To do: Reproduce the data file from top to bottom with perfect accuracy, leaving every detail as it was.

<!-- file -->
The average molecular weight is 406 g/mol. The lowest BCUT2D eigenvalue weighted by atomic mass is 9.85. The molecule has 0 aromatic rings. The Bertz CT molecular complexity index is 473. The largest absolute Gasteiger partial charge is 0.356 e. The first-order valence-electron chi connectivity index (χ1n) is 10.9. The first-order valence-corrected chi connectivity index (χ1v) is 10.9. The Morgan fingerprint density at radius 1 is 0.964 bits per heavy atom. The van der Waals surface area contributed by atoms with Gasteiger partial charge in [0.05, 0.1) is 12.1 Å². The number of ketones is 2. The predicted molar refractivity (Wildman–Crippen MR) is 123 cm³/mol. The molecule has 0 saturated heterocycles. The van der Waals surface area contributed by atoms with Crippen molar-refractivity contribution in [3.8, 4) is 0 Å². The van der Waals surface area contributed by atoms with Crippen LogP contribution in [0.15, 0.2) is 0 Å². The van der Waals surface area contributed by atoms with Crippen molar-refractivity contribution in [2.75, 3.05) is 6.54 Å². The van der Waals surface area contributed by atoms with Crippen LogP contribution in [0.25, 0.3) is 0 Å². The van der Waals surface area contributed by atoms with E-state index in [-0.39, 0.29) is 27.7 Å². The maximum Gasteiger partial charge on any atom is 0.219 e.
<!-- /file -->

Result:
The average molecular weight is 406 g/mol. The lowest BCUT2D eigenvalue weighted by atomic mass is 9.85. The molecule has 0 aromatic rings. The Bertz CT molecular complexity index is 473. The largest absolute Gasteiger partial charge is 0.356 e. The first-order valence-electron chi connectivity index (χ1n) is 10.9. The first-order valence-corrected chi connectivity index (χ1v) is 10.9. The Morgan fingerprint density at radius 1 is 0.964 bits per heavy atom. The van der Waals surface area contributed by atoms with Gasteiger partial charge in [0.05, 0.1) is 12.1 Å². The number of ketones is 2. The predicted molar refractivity (Wildman–Crippen MR) is 123 cm³/mol. The molecule has 0 saturated heterocycles. The van der Waals surface area contributed by atoms with Crippen molar-refractivity contribution in [3.8, 4) is 0 Å². The van der Waals surface area contributed by atoms with Crippen LogP contribution in [0.15, 0.2) is 0 Å². The van der Waals surface area contributed by atoms with Crippen molar-refractivity contribution in [2.75, 3.05) is 6.54 Å². The van der Waals surface area contributed by atoms with Crippen LogP contribution in [0.25, 0.3) is 0 Å². The van der Waals surface area contributed by atoms with E-state index in [-0.39, 0.29) is 27.7 Å². The maximum Gasteiger partial charge on any atom is 0.219 e.